Does eating insects sound a bit odd to you? It really shouldn't! Insects are an ordinary source of food for people all over the world, and edible insects have always been a part of human diets. It is estimated that insects form part of the traditional diets of at least 2 billion people, with more than 1,900 species reportedly used for food! [i]
In some countries, though, there is a degree of distaste for their consumption (*cough*Canada*cough*). And it’s true that our Western diets aren’t used to eating insects, but what’s common is constantly changing: at one point, lobsters were regarded as a cheap source of protein fit only for convicts, and crickets share the same phylum (their taxonomic rank) with lobsters! If you're judging food trajectories, crickets are quickly becoming a much more fashionable source of protein - for many good reasons!
Insects are so popular in so many parts of the world because of two things: they’re plentiful and they’re super nutritious! For example, the composition of unsaturated omega-3 and six fatty acids in mealworms is comparable with that in fish (and higher than in cattle and pigs), and the protein, vitamin and mineral content of mealworms is similar to that in fish. But let’s examine about the most common insect you’ll find on the market here in Canada: crickets.
Protein: The protein in crickets is complete, meaning it’s made up of all nine essential amino acids, like other animal proteins. These amino acids must be consumed through our diets because they can’t be produced by the body but are necessary to all metabolic processes.
Chitin: This type of protein (pronounced KITE-in) makes up the cricket’s body, sort of like cellulose in plant foods, and it’s a great prebiotic fibre. Prebiotics are important for gut health because they feed the good bacteria populations that process nutrients, kill pathogens, and improve our immunity.
Vitamin B12: Crickets are an amazing source of B12, a vitamin that is found in energy-intensive foods like red meat, chicken, fish, eggs, and dairy (more on that below!). It’s critical to brain and nervous system health, converting food into energy, DNA synthesis, and red blood cell formation among many other things. In the foods most people are used to eating, B12 is the highest in fish and seafood, but crickets contain seven times more B12 than salmon. Incredible but true!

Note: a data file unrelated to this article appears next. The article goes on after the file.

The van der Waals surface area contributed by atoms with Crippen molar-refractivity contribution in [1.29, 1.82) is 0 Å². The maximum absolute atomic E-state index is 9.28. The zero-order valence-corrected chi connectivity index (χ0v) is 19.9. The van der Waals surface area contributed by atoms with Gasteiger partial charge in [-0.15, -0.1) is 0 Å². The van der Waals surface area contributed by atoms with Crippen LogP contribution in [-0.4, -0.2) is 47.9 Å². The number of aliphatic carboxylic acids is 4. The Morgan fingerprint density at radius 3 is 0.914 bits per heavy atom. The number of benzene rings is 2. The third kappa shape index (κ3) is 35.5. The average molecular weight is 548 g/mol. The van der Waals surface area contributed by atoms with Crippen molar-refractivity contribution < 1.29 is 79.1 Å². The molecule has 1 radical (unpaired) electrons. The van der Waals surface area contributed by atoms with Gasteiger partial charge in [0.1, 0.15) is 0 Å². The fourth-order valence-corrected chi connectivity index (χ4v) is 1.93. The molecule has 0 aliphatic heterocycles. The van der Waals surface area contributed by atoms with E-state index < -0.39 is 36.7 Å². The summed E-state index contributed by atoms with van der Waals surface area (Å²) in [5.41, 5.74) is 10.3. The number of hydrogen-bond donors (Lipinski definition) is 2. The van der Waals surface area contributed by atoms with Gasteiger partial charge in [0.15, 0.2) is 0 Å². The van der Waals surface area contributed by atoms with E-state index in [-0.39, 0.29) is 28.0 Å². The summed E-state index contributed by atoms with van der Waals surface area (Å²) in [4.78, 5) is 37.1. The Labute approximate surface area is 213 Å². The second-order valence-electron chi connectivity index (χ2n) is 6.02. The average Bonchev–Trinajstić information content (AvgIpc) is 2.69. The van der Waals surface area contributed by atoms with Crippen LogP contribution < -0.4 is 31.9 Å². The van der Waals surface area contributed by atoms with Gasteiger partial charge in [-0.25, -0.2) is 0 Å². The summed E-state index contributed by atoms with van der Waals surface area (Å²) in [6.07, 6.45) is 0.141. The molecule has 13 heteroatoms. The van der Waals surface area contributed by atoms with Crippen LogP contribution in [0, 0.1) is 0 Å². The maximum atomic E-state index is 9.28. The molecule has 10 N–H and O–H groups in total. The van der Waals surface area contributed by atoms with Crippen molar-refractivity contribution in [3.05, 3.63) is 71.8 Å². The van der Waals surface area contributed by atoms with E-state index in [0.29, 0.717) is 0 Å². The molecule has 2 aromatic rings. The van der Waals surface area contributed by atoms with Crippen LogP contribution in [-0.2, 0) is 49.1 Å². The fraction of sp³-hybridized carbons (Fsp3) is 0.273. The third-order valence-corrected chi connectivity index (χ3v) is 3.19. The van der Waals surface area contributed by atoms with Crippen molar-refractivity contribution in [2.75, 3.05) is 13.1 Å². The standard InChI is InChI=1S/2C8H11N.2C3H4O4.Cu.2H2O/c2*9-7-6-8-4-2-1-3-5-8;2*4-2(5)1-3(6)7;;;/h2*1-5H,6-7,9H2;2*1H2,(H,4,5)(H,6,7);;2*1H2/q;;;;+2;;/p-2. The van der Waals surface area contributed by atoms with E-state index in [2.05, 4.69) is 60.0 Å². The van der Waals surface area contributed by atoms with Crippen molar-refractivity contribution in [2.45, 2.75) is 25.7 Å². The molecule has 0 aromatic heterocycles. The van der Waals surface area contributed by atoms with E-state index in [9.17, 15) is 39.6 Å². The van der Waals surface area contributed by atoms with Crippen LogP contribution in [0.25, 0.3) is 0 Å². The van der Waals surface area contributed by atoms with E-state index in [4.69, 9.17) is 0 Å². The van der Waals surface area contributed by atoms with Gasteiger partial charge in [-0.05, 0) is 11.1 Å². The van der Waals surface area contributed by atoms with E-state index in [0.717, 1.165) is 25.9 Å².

Insects are our best choice as a cheap protein source because raising crickets uses much, much fewer resources than others. Per gram of protein produced, crickets require 2,000 times less water, 12 times less feed, and emit 80 times less methane versus cattle. Crickets also require only 2 kilograms of feed for every 1 kilogram of bodyweight gain. They are also used in their entirety with zero waste, unlike in traditional meat processing where it's estimated that only 60% of a cow is used for food. That's a lot of waste!
Cricket farms get so much for what is put into them. Raising insects emits much less greenhouse gas and ammonia than raising cattle or pigs, and they require significantly less land and water than cattle rearing. Compared with mammals and birds, insects may also pose less risk of transmitting infections to humans, livestock and wildlife (although this topic does require further research).
Crickets require very little space to be farmed. In tight conditions, traditional livestock animals get sick easily, but not crickets. Not only can they be farmed vertically, but also crickets are also naturally a swarming species and like living in large numbers together in tight quarters. This means that the use of land is minimal in cricket farming and that the protein output per land unit is very high. Cricket “manure” is a great agricultural fertilizer. We get so much from it!
Crickstart is a company based in Montreal that uses crickets to make energy bars, crackers, and smoothie mixes. The crickets they source are farmed organically in Ontario, a step Crickstart is pioneering. The farm from which they come has a lot of space. Crickets are awfully small, so when housed in very large barns, it's akin to them being free range. But they love company and naturally live in tight conditions, lending them well to vertical and spatially restricted farming.
So many people across the country are turning to cricket powder as a natural, dairy-free protein that tastes great. Crickstart uses 100% of the crickets, roasted and milled into a powder. This makes adding the extra nutrition products for extra protein and energy painless and inobtrusive.
From the nutritional profile to the sustainability to its ability to be added to foods painlessly, Crickstart makes it easy for you to be at the forefront of a new food revolution!
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